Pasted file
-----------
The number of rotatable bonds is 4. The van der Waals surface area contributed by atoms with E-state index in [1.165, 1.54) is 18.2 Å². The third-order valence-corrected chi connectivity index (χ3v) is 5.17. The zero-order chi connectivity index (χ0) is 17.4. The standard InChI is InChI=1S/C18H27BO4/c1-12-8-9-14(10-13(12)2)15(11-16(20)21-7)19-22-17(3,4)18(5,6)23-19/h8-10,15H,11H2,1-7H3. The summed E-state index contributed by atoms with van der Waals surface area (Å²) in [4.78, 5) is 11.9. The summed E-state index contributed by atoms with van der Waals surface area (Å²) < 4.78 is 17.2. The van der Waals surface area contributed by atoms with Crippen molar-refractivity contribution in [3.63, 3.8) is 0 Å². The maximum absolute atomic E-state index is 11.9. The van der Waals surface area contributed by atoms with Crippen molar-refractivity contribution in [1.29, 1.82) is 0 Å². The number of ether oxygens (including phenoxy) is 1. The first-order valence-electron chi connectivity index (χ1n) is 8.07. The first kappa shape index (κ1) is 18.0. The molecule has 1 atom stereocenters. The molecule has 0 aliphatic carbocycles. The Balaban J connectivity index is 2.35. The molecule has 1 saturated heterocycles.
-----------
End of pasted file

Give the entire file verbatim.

The number of rotatable bonds is 4. The van der Waals surface area contributed by atoms with E-state index in [1.165, 1.54) is 18.2 Å². The third-order valence-corrected chi connectivity index (χ3v) is 5.17. The zero-order chi connectivity index (χ0) is 17.4. The standard InChI is InChI=1S/C18H27BO4/c1-12-8-9-14(10-13(12)2)15(11-16(20)21-7)19-22-17(3,4)18(5,6)23-19/h8-10,15H,11H2,1-7H3. The summed E-state index contributed by atoms with van der Waals surface area (Å²) in [4.78, 5) is 11.9. The summed E-state index contributed by atoms with van der Waals surface area (Å²) < 4.78 is 17.2. The van der Waals surface area contributed by atoms with Crippen molar-refractivity contribution in [3.63, 3.8) is 0 Å². The maximum absolute atomic E-state index is 11.9. The van der Waals surface area contributed by atoms with Crippen molar-refractivity contribution in [1.29, 1.82) is 0 Å². The number of ether oxygens (including phenoxy) is 1. The first-order valence-electron chi connectivity index (χ1n) is 8.07. The first kappa shape index (κ1) is 18.0. The molecule has 1 atom stereocenters. The molecule has 0 aliphatic carbocycles. The Balaban J connectivity index is 2.35. The molecule has 1 saturated heterocycles.